About the work

DAN GRAHAM

ABOUT THE WORK


   DAN GRAHAM
     2-Way Mirror and Punched Aluminium Solid Triangle, 1996
Aluminium, glas og tree
240 x 400 x 340 cm
With its arresting appearance Graham's pavilion is highly conspicuous, whether placed in a museum or outside in a park. It seems to resist categorisation as sculpture, installation or architecture. And what is its function? The answer is: all three at once.

Like Graham's other architectural works it exists in a grey area between the functional and the purely artistic and hence 'useless'. - I wanted an anonymous middle ground between art and architecture, between public and private, Graham has explained of the idea behind the pavilion.

YOU TOO ARE THE WORK OF ART
Graham's pavilion is always and never the same: it constantly changes with the ambient lighting and the people moving about it at different times.

The pavilion becomes a framework for encounters between people, staging us with its mirrors. When we are reflected, we become the focus of attention as much as the work does, and the pavilion forces us to reflect on our relationship with the art, the surroundings, ourselves and our fellow human beings.

THE ARTIST AS ARCHITECT
2-Way Mirror and Punched Aluminum Solid Triangle's simple geometric shape and reflecting glass surfaces manifests clearly Graham's interest in architecture. In the choice of shape and materials it appears as a clone between a traditional gazebo, a modernist building and a minimalist art object. Minimalist sculpture is characterised by the industrial appearance and a distinct focus on the onlooker, who is encouraged to move around the sculpture, thus experiencing it both temporally and spatially. Additionally the pavilion carries a great resemblance to the unapproachable mirror surfaces on modernist architecture.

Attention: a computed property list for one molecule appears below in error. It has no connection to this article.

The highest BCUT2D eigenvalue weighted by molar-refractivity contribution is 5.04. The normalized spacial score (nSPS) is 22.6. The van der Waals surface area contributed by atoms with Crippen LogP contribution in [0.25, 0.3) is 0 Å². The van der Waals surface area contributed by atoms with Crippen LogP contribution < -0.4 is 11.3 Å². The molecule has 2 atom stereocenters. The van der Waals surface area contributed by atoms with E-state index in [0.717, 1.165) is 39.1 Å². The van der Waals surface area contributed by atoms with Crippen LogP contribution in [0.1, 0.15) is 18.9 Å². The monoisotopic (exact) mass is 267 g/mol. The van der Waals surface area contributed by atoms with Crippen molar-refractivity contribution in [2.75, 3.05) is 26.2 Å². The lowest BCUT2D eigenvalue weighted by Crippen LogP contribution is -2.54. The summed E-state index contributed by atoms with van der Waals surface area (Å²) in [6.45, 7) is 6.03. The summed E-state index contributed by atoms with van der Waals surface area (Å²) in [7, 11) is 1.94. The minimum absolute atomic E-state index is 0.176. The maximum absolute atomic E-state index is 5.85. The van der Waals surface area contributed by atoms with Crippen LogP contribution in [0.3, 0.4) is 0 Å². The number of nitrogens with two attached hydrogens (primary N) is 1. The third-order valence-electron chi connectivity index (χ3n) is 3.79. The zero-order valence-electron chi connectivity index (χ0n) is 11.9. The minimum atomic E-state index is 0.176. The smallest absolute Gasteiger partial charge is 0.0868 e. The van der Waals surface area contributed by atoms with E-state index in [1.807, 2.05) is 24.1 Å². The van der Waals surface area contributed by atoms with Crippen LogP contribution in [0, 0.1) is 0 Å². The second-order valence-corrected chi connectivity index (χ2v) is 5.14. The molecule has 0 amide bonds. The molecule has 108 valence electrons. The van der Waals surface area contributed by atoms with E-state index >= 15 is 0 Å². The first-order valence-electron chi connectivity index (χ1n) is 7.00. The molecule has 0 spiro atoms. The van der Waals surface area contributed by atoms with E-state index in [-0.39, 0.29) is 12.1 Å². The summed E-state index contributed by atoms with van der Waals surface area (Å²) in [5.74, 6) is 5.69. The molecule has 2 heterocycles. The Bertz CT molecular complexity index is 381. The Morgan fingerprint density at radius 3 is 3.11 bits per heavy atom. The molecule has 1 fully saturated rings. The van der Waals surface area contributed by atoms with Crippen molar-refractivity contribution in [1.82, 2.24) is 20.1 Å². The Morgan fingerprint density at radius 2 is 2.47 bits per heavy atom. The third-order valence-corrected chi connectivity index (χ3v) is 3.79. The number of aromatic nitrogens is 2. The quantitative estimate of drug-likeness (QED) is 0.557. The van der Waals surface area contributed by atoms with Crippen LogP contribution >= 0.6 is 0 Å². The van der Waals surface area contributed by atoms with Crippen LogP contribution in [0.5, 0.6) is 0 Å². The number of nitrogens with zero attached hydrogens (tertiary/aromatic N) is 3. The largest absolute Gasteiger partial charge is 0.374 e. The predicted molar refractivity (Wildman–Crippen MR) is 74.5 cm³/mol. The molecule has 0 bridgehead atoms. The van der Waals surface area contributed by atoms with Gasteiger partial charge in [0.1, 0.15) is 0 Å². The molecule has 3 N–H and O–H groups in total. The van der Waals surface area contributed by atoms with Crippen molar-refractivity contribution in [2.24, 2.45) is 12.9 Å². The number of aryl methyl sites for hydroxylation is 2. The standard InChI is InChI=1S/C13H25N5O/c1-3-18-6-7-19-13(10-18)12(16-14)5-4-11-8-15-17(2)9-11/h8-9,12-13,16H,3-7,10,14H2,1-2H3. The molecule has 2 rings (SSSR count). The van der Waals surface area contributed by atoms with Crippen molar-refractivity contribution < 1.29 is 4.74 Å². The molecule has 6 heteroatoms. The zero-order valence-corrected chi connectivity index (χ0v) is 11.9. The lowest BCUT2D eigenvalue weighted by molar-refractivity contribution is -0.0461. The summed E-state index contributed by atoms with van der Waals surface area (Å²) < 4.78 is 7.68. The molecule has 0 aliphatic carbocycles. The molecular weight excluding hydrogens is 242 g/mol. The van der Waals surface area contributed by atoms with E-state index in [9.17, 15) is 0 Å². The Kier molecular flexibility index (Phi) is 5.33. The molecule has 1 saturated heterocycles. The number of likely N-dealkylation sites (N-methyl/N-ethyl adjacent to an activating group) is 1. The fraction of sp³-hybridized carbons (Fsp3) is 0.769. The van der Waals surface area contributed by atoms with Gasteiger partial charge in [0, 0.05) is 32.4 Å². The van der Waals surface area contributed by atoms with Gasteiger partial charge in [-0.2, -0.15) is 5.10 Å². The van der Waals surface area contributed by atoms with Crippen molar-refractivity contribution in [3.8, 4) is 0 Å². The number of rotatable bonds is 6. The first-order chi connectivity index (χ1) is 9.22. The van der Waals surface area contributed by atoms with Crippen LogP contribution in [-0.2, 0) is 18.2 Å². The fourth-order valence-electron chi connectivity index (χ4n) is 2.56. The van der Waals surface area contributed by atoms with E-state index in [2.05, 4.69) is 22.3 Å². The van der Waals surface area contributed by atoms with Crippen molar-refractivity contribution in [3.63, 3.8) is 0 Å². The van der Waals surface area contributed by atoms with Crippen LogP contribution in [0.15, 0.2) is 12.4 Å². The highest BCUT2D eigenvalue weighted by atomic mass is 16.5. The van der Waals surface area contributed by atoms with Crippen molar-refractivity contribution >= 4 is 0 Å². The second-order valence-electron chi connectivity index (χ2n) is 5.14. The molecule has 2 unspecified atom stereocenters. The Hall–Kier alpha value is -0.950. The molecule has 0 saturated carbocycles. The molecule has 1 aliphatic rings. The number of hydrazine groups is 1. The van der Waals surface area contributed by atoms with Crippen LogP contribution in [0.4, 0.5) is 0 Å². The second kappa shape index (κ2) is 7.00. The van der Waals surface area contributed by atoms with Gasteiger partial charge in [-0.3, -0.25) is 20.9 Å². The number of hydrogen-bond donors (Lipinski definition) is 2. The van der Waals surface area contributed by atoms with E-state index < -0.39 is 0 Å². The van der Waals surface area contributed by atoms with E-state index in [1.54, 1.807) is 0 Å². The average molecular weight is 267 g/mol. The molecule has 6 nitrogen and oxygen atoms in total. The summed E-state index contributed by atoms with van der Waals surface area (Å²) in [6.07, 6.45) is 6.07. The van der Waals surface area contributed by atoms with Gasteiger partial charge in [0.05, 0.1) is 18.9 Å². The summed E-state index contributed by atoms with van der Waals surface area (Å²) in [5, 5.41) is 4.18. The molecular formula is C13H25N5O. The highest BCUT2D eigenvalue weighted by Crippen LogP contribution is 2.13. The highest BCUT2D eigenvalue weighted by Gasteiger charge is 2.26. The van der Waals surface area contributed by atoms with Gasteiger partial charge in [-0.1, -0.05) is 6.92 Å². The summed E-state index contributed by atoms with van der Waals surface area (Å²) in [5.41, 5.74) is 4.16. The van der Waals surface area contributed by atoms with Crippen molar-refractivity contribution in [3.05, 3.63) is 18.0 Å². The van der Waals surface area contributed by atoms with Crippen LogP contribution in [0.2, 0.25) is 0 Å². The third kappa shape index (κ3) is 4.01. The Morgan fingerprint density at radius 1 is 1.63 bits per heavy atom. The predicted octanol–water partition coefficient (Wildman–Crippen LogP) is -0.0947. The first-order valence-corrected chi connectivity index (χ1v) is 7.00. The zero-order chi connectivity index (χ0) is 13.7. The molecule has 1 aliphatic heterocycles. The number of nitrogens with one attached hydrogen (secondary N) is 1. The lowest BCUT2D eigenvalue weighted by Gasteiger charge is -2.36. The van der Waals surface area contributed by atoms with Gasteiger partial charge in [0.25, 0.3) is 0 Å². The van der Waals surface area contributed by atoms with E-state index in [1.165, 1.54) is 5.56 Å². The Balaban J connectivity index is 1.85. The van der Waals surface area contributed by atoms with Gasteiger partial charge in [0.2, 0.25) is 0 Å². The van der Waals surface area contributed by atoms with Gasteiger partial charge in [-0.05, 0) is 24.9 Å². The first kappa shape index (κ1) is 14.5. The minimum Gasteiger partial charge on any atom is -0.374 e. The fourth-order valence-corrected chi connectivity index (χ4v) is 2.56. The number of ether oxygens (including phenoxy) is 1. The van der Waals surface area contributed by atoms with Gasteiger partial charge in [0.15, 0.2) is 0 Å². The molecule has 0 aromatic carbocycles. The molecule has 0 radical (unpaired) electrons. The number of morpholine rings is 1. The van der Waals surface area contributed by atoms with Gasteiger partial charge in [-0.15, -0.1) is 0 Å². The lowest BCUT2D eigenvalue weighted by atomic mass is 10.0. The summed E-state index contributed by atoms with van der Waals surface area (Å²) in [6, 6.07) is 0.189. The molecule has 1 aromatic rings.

The pavilion is inspired by a number of different architectural types: bus shelters, phone booths but also famous modernist buildings such as the German architect Ludwig Mies van der Rohe's Barcelona Pavilion, erected in connection with the International Exposition in 1929.

Originally 2-Way Mirror and Punched Aluminum Solid Triangle was created for the garden of the Royal Shooting Club in Copenhagen in connection with the exhibition City Space in 1996. The work has been in ARKEN's Collection since 1997. It is one of around 35 pavilions Graham has executed in USA, Europe and Asia since he began working with glass pavilions in 1978.

Dan Graham’s art in general
2-Way Mirror and Punched Aluminium Solid Triangle is typical of Graham's pavilions, a medium he has pursued for a number of years.

Graham revisits ideas launched by the American Minimalists and Post-minimalists in the 1960s and '70s. He is interested in the situation arising from the encounter between onlooker and work. Wishing to create a dialogue between the work, the locale and the onlooker he employs reflective materials that capture both the light, the surroundings and the onlookers, making them inseparable from the work. Previously Graham worked in performance which included the onlooker in the work in different ways. Common to his art is the desire for the work of art to function as a framework for the encounter between us and others.

HERE AND NOW
The artist focuses on the situation here and now – temporally, socially and psychologically. The reflections on the walls of the pavilion make the onlooker aware of his own presence, his body and his gaze, and at the same time he meets other onlookers' bodies and their gazes at the work, the world, themselves and others. Thus Graham makes us conscious that the experiencing of art is something one shares with other onlookers in a collective space.

A BODILY GAZE
In Graham's works experience and perception are always connected with the body where the onlooker cannot avoid the consciousness of his own image. Additionally the onlooker cannot help but become aware of how our experiences are tied to the social space that we are a part of. His works stage the way in which we sense and perceive the world. Through manipulations like mirror images we are made aware of the significance of sense perception to our experience of the surroundings. Thus Graham's art is a question of concrete physical as much as psychological experience of ourselves and our surroundings.

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